I didn’t plan on racing 25K this year, but the New Balance Power Run’s signature distance provides a worthy challenge for those who’ve grown accustomed to half-marathons.
This was supposed to be another regular weekend for me: long bike ride in Nuvali on Saturday, either sleep in or do a long run on Sunday. But with the Bataan International Triathlon happening in three weeks’ time, instead I accompanied a teammate on a day trip to scout the hilly course (more on that in my next blog post). And then of course on Friday, Kim Atienza offered me a race kit for the Power Run.
The first (and last) time I did that race in 2012, I had a previous ankle injury that I was nursing. This time around, I was perfectly healthy, although with less running kilometers under my belt than I liked. That, along with some helpful peer pressure, got me to toe the starting line yesterday.
I was supposed to run this according to a heart rate zone to force myself to take it easy. Unfortunately, I left my heart rate monitor strap in my backpack when I checked it at the baggage counter. As I looked at the women around me in the corral, I realized I had a good shot at a top 10 finish. Even though I wouldn’t be in the money, it would be nice to test myself once again in an open run after months of competing only at triathlons. (And I thought a new PR at this distance would be nice.)
The running community must have really been preparing for this race and has also matured much since 2012. Previously plenty of people had started off too fast and then faded as the race went on. This time around, people started fast — and remained fast!
I felt quite good at the start, so I jockeyed for position within sight of the 4th woman. And then someone else whizzed past me and kept that blistering pace, bumping me down to 6th. Even from the back I had an inkling it was one of the speedy Carpo sisters who have qualified for Boston multiple times. (It turned out to be Amanda Carpo.) I had no answer to that, so instead of trying to chase her down, I settled into my own pace.
At every turnaround, I saw the look in the eyes of the top three women; they were hungry for those podium spots, and I think that’s the difference between professional athletes like them and recreational athletes like myself who occasionally stumble onto a podium spot. Winning gives them their livelihood and they would definitely lay everything on the line to do so, training hard and then racing to their limits. Me? I was just there for kicks and knew I was woefully underprepared to even think about wresting one of those spots away from them. But there are many other challenges in racing to be overcome that can leave you feeling like a winner.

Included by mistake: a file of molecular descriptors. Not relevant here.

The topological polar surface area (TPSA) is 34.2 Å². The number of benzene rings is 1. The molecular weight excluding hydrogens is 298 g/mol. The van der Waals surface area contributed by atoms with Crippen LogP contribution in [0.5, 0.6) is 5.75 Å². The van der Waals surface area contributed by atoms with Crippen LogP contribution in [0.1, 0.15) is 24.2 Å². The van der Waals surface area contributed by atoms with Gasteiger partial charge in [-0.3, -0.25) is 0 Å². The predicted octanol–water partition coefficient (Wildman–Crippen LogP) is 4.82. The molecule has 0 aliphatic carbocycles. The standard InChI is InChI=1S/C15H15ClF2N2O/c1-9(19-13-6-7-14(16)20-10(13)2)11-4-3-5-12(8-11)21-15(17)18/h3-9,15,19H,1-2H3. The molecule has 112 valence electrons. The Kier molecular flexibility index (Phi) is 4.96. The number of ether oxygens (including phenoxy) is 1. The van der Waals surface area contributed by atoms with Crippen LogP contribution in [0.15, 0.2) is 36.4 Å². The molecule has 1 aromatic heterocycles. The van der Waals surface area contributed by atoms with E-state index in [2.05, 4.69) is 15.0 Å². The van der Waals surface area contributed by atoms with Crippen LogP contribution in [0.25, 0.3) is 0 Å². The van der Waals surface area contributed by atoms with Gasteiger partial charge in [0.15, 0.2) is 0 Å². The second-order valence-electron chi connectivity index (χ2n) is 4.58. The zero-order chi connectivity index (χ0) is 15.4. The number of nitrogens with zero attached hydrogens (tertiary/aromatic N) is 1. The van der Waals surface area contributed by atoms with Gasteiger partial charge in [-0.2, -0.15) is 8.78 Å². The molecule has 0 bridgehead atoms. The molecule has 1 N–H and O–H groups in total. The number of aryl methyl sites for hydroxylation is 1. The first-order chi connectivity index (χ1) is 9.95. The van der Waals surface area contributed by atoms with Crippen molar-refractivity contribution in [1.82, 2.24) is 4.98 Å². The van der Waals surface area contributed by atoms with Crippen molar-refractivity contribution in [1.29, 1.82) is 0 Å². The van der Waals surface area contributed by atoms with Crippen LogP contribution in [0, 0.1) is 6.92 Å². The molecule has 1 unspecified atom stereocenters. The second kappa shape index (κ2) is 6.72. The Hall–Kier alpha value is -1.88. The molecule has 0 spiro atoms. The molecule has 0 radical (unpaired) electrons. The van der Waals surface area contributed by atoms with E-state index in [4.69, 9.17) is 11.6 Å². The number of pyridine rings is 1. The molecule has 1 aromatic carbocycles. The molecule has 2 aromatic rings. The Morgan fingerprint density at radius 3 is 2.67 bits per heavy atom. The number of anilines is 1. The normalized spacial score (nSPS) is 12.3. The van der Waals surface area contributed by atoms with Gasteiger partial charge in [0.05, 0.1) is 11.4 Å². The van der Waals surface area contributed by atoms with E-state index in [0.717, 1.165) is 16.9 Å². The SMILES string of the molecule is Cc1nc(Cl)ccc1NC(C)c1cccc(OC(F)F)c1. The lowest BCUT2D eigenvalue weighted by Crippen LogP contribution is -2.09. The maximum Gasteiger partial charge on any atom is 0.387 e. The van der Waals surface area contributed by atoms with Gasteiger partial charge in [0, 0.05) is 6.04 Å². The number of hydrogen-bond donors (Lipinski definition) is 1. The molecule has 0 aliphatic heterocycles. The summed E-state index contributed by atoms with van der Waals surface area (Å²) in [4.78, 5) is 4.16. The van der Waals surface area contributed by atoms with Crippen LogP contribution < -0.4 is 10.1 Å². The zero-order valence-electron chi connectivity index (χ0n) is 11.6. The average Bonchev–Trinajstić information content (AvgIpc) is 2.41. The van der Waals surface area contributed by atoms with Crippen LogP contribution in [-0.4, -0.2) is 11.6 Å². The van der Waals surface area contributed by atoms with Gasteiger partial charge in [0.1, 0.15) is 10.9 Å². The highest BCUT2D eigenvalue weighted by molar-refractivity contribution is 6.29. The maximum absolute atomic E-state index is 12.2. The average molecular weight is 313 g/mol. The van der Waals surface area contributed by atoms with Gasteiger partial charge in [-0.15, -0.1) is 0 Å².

The 25K is a tricky distance. When you think about a 25K race, you could naively think “oh it’s just a 21K with an additional 4K”. If you’ve done a lot of half-marathons you could be tempted to apply the same racing strategy for a 21K to a 25K. What you forget is that 4K is still some 20-30 more minutes of running. The start is a long way from the finish, and because the course is on my stomping grounds I knew I couldn’t push all the way; instead, I would need to take the opportunities to coast and recover before tackling the next tough section.
This course is unexpectedly tough because the inclines (aside from the obvious flyover) can sneak up on you with false flats. The race also goes uphill in those last four kilometers. Ouch!
My plan was to run the first 21 kilometers just slightly slower than my average pace when I set my 21K PR earlier this year. I believed this would give me enough of an energy buffer to hang on for those last 5 kilometers. I also wanted to practice some mental discipline in what amounted to a race-specific training run; what goes on in my head when the going gets tough? Do I lose focus and slack off? Or do I get overly aggressive and burn myself out?
As you can see in my photo above, I couldn’t even bring myself to crack a smile! I needed every ounce of willpower to keep my legs turning over after the 18th kilometer. My legs were heavy, Kim had just passed me with his devastating finishing kick, and the guy who said he wanted to pace with me suddenly found his legs and picked up his pace. All these things can conspire to bring you down!
Instead, I reminded myself that I’m in better condition than I was in 2012 and nothing stands in my way of bettering my 2:27 finish back then. I remembered all the painful, lung-busting run sessions I put myself through the last year and how I got through them with the thought that yes, I can do this. And I told myself over and over how I love running hard, flying over the pavement.
I didn’t give up on myself and crossed the finish line in 2:10:55 completely spent. There was no more I could have done, and I was happy with that.
When you’ve done so many races across all standard distances you start to realize that while some part of the race experience is external — the route, the marshalling, the pre- and post-race festivities — the bulk of your experience is internal. It’s what you’re thinking and feeling in those moments that you’re hard-pressed that is the biggest challenge and creates the most impression and impact on your results. For the New Balance Power Run I’m happy I hung on so well mentally!
So, how was your race?